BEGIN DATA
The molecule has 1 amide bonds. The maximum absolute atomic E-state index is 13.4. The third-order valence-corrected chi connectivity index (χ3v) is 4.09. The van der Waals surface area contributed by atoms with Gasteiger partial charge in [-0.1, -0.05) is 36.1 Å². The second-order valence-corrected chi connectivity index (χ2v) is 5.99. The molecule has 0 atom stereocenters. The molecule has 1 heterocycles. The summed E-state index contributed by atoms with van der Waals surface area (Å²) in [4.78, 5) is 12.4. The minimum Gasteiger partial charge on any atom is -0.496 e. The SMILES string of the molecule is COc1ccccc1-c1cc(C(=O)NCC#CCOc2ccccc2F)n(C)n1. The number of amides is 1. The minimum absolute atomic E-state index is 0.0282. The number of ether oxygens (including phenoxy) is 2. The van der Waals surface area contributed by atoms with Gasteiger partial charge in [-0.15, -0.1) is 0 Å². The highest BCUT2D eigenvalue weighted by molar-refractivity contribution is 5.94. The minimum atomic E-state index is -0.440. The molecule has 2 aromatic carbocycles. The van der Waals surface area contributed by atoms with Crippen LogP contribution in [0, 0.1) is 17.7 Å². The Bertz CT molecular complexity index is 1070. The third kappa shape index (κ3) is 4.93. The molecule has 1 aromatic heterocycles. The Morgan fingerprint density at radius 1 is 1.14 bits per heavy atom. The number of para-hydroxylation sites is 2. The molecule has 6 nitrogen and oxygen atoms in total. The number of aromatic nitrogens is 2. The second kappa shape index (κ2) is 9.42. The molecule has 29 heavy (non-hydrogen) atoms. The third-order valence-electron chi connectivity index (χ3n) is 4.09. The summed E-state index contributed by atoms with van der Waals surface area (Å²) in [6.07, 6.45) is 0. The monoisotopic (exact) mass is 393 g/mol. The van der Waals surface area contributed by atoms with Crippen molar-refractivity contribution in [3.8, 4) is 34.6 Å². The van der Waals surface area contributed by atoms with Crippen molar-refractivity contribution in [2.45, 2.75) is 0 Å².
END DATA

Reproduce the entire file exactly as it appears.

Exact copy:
The molecule has 1 amide bonds. The maximum absolute atomic E-state index is 13.4. The third-order valence-corrected chi connectivity index (χ3v) is 4.09. The van der Waals surface area contributed by atoms with Gasteiger partial charge in [-0.1, -0.05) is 36.1 Å². The second-order valence-corrected chi connectivity index (χ2v) is 5.99. The molecule has 0 atom stereocenters. The molecule has 1 heterocycles. The summed E-state index contributed by atoms with van der Waals surface area (Å²) in [4.78, 5) is 12.4. The minimum Gasteiger partial charge on any atom is -0.496 e. The SMILES string of the molecule is COc1ccccc1-c1cc(C(=O)NCC#CCOc2ccccc2F)n(C)n1. The number of amides is 1. The minimum absolute atomic E-state index is 0.0282. The number of ether oxygens (including phenoxy) is 2. The van der Waals surface area contributed by atoms with Gasteiger partial charge in [-0.15, -0.1) is 0 Å². The highest BCUT2D eigenvalue weighted by molar-refractivity contribution is 5.94. The minimum atomic E-state index is -0.440. The molecule has 2 aromatic carbocycles. The van der Waals surface area contributed by atoms with Crippen LogP contribution in [0, 0.1) is 17.7 Å². The Bertz CT molecular complexity index is 1070. The third kappa shape index (κ3) is 4.93. The molecule has 1 aromatic heterocycles. The Morgan fingerprint density at radius 1 is 1.14 bits per heavy atom. The number of para-hydroxylation sites is 2. The molecule has 6 nitrogen and oxygen atoms in total. The number of aromatic nitrogens is 2. The second kappa shape index (κ2) is 9.42. The molecule has 29 heavy (non-hydrogen) atoms. The third-order valence-electron chi connectivity index (χ3n) is 4.09. The summed E-state index contributed by atoms with van der Waals surface area (Å²) in [6.07, 6.45) is 0. The monoisotopic (exact) mass is 393 g/mol. The van der Waals surface area contributed by atoms with Crippen molar-refractivity contribution in [3.8, 4) is 34.6 Å². The van der Waals surface area contributed by atoms with Crippen molar-refractivity contribution in [2.45, 2.75) is 0 Å².